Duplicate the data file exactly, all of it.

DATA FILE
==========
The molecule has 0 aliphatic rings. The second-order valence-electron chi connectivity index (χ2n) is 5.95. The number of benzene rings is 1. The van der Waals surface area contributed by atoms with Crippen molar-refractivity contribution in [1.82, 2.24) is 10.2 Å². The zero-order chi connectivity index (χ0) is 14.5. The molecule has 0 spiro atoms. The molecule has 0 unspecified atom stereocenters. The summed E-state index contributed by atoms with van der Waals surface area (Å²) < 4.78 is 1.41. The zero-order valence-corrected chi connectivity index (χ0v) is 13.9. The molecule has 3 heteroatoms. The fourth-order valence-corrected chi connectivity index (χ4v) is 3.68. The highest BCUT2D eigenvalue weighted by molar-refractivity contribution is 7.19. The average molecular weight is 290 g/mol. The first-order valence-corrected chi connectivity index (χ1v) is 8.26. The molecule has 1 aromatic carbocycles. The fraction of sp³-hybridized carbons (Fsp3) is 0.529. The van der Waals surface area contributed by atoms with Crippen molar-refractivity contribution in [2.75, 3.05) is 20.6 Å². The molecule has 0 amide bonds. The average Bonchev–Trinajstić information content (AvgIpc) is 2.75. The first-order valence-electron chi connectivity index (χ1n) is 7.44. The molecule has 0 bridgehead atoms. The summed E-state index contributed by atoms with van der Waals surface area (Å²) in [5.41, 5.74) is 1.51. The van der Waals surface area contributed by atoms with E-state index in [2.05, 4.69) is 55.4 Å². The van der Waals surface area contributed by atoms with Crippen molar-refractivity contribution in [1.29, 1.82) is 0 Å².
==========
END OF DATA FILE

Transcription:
The molecule has 0 aliphatic rings. The second-order valence-electron chi connectivity index (χ2n) is 5.95. The number of benzene rings is 1. The van der Waals surface area contributed by atoms with Crippen molar-refractivity contribution in [1.82, 2.24) is 10.2 Å². The zero-order chi connectivity index (χ0) is 14.5. The molecule has 0 spiro atoms. The molecule has 0 unspecified atom stereocenters. The summed E-state index contributed by atoms with van der Waals surface area (Å²) < 4.78 is 1.41. The zero-order valence-corrected chi connectivity index (χ0v) is 13.9. The molecule has 3 heteroatoms. The fourth-order valence-corrected chi connectivity index (χ4v) is 3.68. The highest BCUT2D eigenvalue weighted by molar-refractivity contribution is 7.19. The average molecular weight is 290 g/mol. The first-order valence-corrected chi connectivity index (χ1v) is 8.26. The molecule has 1 aromatic carbocycles. The fraction of sp³-hybridized carbons (Fsp3) is 0.529. The van der Waals surface area contributed by atoms with Crippen molar-refractivity contribution in [2.75, 3.05) is 20.6 Å². The molecule has 0 amide bonds. The average Bonchev–Trinajstić information content (AvgIpc) is 2.75. The first-order valence-electron chi connectivity index (χ1n) is 7.44. The molecule has 0 bridgehead atoms. The summed E-state index contributed by atoms with van der Waals surface area (Å²) in [5.41, 5.74) is 1.51. The van der Waals surface area contributed by atoms with E-state index in [2.05, 4.69) is 55.4 Å². The van der Waals surface area contributed by atoms with Crippen molar-refractivity contribution in [1.29, 1.82) is 0 Å².